David Oelhoffen has made only one feature prior to this Algerian tale but he has achieved one of the Venice Film Festival highlights so far.

Based on an Albert Camus short story, The Guest, the film is about reclusive schoolteacher Daru (Viggo Mortensen), born in Algeria to Spanish parents, and the year is 1954 at the onset of the Algerian War. Daru’s school is in the midst of rural Algeria, but the rebellion soon begins to encroach even in this far-flung place. One night Daru is asked to take a prisoner, Mohamed (Reda Kateb), to the authorities in Tiglit. Before they leave, they are ambushed twice, once by the family of the man Mohamed killed, and later by a local French settler who is looking for someone to blame for the slaughter of his livestock. As they head off they face the threat of running into rebels, soldiers and brigands on their journey.

It transpires that Daru is no ordinary schoolteacher, but once served four years in the army. Yet as he sees the atrocities perpetrated by the men whose uniform he once wore, he can no longer associate himself with his past.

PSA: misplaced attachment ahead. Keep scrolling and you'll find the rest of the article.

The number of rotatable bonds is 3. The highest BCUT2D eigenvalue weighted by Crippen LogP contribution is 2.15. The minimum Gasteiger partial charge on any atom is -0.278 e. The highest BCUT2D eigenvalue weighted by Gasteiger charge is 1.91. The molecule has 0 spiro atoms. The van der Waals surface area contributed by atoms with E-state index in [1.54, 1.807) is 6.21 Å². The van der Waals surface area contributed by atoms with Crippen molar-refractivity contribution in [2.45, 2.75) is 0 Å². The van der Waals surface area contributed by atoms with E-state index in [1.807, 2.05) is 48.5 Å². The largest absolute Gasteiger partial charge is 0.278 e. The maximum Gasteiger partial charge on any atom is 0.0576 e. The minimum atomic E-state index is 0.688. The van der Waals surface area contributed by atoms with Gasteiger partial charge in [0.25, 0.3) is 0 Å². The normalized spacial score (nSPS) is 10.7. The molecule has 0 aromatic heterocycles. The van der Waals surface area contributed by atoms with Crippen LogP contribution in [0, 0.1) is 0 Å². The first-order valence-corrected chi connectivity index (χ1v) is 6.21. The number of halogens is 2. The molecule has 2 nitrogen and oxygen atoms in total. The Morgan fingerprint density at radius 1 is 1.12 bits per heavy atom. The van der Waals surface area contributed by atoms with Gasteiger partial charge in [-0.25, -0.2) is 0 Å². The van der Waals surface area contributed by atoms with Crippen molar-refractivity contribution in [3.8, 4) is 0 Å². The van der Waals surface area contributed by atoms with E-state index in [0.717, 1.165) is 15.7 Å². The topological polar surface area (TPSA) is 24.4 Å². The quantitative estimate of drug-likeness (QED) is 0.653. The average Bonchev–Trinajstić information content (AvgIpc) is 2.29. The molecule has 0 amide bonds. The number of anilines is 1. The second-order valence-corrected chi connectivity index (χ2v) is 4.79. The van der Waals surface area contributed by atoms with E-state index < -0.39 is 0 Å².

Oelhoffen has made recourse to the traditional western for this film: we have a solitary hero who has hung up his weapon only to find he has to take it up again; there is the unlikely friendship between the lawman and his prisoner; and we even have a dusty town containing a saloon replete with swinging doors and whores for hire. The North African landscape is also like that of a classic western, with arid and scorching landscapes that can turn bitterly cold in winter. Yet there is also something of Lawrence of Arabia, with the sweeping vistas of the Atlas Mountains (the film was actually made on the Moroccan side of the mountains) and men riding through the harsh valleys on Arabian stallions.

The director has managed to take Camus’ story, fill it with a more complex political backstory that is very much part of today’s news as we view the consequences of Western intervention in other parts of north Africa, but he has also made a classic western. And it is not just Daru who is the complex hero: Mohamed’s reasons for killing his cousin were to save his family, yet he now realises that this means his cousins will have to kill him, in turn requiring his little brothers to kill a cousin and so on in a bloody downward spiral. The only way out of this is to hand himself over to the authorities and let them be responsible for his death, thus nipping in the bud the inevitable family slayings. What Daru has to do is find a way of saving Mohamed and keeping himself alive.

Kateb and Mortensen put in utterly convincing performances, the latter showing that he can act in about five different languages. With Nick Cave’s atmospheric score added to the stunning visuals, David Oelhoffen’s adaptation is a beautiful and stirring masterpiece.